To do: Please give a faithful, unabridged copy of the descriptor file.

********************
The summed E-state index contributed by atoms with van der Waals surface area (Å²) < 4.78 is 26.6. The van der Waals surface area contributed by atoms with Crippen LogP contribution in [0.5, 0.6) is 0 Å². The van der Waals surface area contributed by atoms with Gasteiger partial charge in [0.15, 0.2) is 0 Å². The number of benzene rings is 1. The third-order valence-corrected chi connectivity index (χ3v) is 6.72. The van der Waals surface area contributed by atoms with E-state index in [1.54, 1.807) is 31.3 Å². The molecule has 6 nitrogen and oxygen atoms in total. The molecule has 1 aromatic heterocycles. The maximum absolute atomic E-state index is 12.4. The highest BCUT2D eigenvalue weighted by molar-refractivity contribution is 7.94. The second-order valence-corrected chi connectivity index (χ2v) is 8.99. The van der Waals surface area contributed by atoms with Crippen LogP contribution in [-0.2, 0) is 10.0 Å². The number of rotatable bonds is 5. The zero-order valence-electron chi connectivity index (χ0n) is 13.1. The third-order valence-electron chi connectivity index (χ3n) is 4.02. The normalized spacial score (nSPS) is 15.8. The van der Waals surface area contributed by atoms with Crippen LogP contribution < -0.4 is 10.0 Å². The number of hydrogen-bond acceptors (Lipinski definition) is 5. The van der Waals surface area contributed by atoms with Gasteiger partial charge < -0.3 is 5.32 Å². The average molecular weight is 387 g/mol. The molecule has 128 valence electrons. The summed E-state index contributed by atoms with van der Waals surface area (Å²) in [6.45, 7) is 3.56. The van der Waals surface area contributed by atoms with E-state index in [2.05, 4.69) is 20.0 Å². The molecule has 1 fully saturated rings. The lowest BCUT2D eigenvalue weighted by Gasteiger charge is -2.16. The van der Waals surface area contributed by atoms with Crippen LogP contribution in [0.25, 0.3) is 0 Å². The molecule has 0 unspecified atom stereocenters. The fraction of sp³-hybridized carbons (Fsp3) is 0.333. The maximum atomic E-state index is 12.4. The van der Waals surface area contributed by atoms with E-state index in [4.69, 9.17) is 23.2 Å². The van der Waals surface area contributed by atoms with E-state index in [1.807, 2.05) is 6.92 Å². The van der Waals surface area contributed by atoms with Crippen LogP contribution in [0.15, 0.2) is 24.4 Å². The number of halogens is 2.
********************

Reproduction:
The summed E-state index contributed by atoms with van der Waals surface area (Å²) < 4.78 is 26.6. The van der Waals surface area contributed by atoms with Crippen LogP contribution in [0.5, 0.6) is 0 Å². The van der Waals surface area contributed by atoms with Gasteiger partial charge in [0.15, 0.2) is 0 Å². The number of benzene rings is 1. The third-order valence-corrected chi connectivity index (χ3v) is 6.72. The van der Waals surface area contributed by atoms with E-state index in [1.54, 1.807) is 31.3 Å². The molecule has 6 nitrogen and oxygen atoms in total. The molecule has 1 aromatic heterocycles. The maximum absolute atomic E-state index is 12.4. The highest BCUT2D eigenvalue weighted by molar-refractivity contribution is 7.94. The second-order valence-corrected chi connectivity index (χ2v) is 8.99. The van der Waals surface area contributed by atoms with Crippen LogP contribution in [-0.2, 0) is 10.0 Å². The number of rotatable bonds is 5. The zero-order valence-electron chi connectivity index (χ0n) is 13.1. The third-order valence-electron chi connectivity index (χ3n) is 4.02. The normalized spacial score (nSPS) is 15.8. The van der Waals surface area contributed by atoms with Crippen LogP contribution < -0.4 is 10.0 Å². The number of hydrogen-bond acceptors (Lipinski definition) is 5. The van der Waals surface area contributed by atoms with Gasteiger partial charge < -0.3 is 5.32 Å². The average molecular weight is 387 g/mol. The molecule has 128 valence electrons. The summed E-state index contributed by atoms with van der Waals surface area (Å²) in [6.45, 7) is 3.56. The van der Waals surface area contributed by atoms with E-state index in [2.05, 4.69) is 20.0 Å². The molecule has 1 fully saturated rings. The lowest BCUT2D eigenvalue weighted by Gasteiger charge is -2.16. The van der Waals surface area contributed by atoms with Crippen LogP contribution in [0.25, 0.3) is 0 Å². The molecule has 0 unspecified atom stereocenters. The fraction of sp³-hybridized carbons (Fsp3) is 0.333. The maximum atomic E-state index is 12.4. The van der Waals surface area contributed by atoms with E-state index in [4.69, 9.17) is 23.2 Å². The van der Waals surface area contributed by atoms with E-state index in [1.807, 2.05) is 6.92 Å². The van der Waals surface area contributed by atoms with Crippen LogP contribution in [0.15, 0.2) is 24.4 Å². The number of halogens is 2.